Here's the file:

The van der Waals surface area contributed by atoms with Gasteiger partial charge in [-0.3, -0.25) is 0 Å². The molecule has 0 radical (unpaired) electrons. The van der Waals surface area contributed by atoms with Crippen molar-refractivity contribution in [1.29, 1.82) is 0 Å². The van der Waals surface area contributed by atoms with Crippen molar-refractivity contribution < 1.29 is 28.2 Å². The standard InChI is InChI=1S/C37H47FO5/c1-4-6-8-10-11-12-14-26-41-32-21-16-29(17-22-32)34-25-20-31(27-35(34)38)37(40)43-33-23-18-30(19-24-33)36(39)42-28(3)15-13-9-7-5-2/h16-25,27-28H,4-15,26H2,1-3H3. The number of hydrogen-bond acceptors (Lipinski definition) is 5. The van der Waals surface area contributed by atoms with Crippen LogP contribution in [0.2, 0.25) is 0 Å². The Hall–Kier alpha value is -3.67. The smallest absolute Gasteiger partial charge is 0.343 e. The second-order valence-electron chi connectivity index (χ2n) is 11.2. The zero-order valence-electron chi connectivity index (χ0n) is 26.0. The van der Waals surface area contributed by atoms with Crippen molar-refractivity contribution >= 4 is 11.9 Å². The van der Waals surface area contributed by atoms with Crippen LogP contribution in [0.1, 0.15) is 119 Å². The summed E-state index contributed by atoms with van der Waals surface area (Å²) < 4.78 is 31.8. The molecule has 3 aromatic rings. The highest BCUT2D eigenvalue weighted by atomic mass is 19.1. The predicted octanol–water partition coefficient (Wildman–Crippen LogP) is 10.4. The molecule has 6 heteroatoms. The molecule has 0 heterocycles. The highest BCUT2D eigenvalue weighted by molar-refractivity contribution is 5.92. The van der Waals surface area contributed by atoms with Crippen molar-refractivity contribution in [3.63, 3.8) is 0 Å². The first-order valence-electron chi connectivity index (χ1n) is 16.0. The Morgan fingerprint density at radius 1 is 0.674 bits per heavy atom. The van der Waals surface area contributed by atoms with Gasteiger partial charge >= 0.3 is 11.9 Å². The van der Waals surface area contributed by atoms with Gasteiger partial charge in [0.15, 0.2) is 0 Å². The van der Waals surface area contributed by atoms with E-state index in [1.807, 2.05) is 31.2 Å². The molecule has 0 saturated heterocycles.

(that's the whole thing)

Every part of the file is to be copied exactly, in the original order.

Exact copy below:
The van der Waals surface area contributed by atoms with Gasteiger partial charge in [-0.3, -0.25) is 0 Å². The molecule has 0 radical (unpaired) electrons. The van der Waals surface area contributed by atoms with Crippen molar-refractivity contribution in [1.29, 1.82) is 0 Å². The van der Waals surface area contributed by atoms with Crippen molar-refractivity contribution < 1.29 is 28.2 Å². The standard InChI is InChI=1S/C37H47FO5/c1-4-6-8-10-11-12-14-26-41-32-21-16-29(17-22-32)34-25-20-31(27-35(34)38)37(40)43-33-23-18-30(19-24-33)36(39)42-28(3)15-13-9-7-5-2/h16-25,27-28H,4-15,26H2,1-3H3. The number of hydrogen-bond acceptors (Lipinski definition) is 5. The van der Waals surface area contributed by atoms with Crippen LogP contribution in [0.2, 0.25) is 0 Å². The Hall–Kier alpha value is -3.67. The smallest absolute Gasteiger partial charge is 0.343 e. The second-order valence-electron chi connectivity index (χ2n) is 11.2. The zero-order valence-electron chi connectivity index (χ0n) is 26.0. The van der Waals surface area contributed by atoms with Crippen molar-refractivity contribution >= 4 is 11.9 Å². The van der Waals surface area contributed by atoms with Crippen LogP contribution in [0.1, 0.15) is 119 Å². The summed E-state index contributed by atoms with van der Waals surface area (Å²) < 4.78 is 31.8. The molecule has 3 aromatic rings. The highest BCUT2D eigenvalue weighted by atomic mass is 19.1. The predicted octanol–water partition coefficient (Wildman–Crippen LogP) is 10.4. The molecule has 6 heteroatoms. The molecule has 0 heterocycles. The highest BCUT2D eigenvalue weighted by molar-refractivity contribution is 5.92. The van der Waals surface area contributed by atoms with Crippen molar-refractivity contribution in [3.63, 3.8) is 0 Å². The first-order valence-electron chi connectivity index (χ1n) is 16.0. The Morgan fingerprint density at radius 1 is 0.674 bits per heavy atom. The van der Waals surface area contributed by atoms with Gasteiger partial charge >= 0.3 is 11.9 Å². The van der Waals surface area contributed by atoms with Gasteiger partial charge in [0.15, 0.2) is 0 Å². The van der Waals surface area contributed by atoms with E-state index in [1.807, 2.05) is 31.2 Å². The molecule has 0 saturated heterocycles.